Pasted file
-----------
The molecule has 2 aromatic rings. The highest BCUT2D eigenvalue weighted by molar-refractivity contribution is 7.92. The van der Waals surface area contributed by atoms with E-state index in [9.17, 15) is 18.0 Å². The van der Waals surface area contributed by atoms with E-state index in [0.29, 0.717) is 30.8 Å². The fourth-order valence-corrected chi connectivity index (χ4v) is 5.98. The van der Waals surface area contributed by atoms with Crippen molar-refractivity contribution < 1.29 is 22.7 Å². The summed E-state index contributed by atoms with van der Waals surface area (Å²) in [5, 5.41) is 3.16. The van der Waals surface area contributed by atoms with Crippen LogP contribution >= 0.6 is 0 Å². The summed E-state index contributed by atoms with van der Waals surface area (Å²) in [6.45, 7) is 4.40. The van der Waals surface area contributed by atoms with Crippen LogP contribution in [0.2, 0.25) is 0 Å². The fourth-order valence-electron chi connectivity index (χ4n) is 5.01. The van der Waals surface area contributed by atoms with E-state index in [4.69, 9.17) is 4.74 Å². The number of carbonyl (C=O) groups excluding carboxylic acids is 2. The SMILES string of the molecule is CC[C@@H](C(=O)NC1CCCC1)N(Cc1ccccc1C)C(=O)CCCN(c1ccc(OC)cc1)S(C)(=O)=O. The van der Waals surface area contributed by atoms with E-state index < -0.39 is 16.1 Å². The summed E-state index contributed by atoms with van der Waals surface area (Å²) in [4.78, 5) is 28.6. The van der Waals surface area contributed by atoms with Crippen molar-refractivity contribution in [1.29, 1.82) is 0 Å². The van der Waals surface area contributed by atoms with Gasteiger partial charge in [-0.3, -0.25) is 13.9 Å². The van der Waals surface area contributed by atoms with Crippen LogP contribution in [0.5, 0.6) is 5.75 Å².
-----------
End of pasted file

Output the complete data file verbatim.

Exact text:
The molecule has 2 aromatic rings. The highest BCUT2D eigenvalue weighted by molar-refractivity contribution is 7.92. The van der Waals surface area contributed by atoms with E-state index in [9.17, 15) is 18.0 Å². The van der Waals surface area contributed by atoms with E-state index in [0.29, 0.717) is 30.8 Å². The fourth-order valence-corrected chi connectivity index (χ4v) is 5.98. The van der Waals surface area contributed by atoms with Crippen molar-refractivity contribution < 1.29 is 22.7 Å². The summed E-state index contributed by atoms with van der Waals surface area (Å²) in [5, 5.41) is 3.16. The van der Waals surface area contributed by atoms with Crippen LogP contribution >= 0.6 is 0 Å². The summed E-state index contributed by atoms with van der Waals surface area (Å²) in [6.45, 7) is 4.40. The van der Waals surface area contributed by atoms with Crippen LogP contribution in [0.2, 0.25) is 0 Å². The fourth-order valence-electron chi connectivity index (χ4n) is 5.01. The van der Waals surface area contributed by atoms with E-state index in [4.69, 9.17) is 4.74 Å². The number of carbonyl (C=O) groups excluding carboxylic acids is 2. The SMILES string of the molecule is CC[C@@H](C(=O)NC1CCCC1)N(Cc1ccccc1C)C(=O)CCCN(c1ccc(OC)cc1)S(C)(=O)=O. The van der Waals surface area contributed by atoms with E-state index < -0.39 is 16.1 Å². The summed E-state index contributed by atoms with van der Waals surface area (Å²) in [4.78, 5) is 28.6. The van der Waals surface area contributed by atoms with Crippen molar-refractivity contribution in [1.29, 1.82) is 0 Å². The van der Waals surface area contributed by atoms with Gasteiger partial charge in [-0.3, -0.25) is 13.9 Å². The van der Waals surface area contributed by atoms with Crippen LogP contribution in [0.5, 0.6) is 5.75 Å².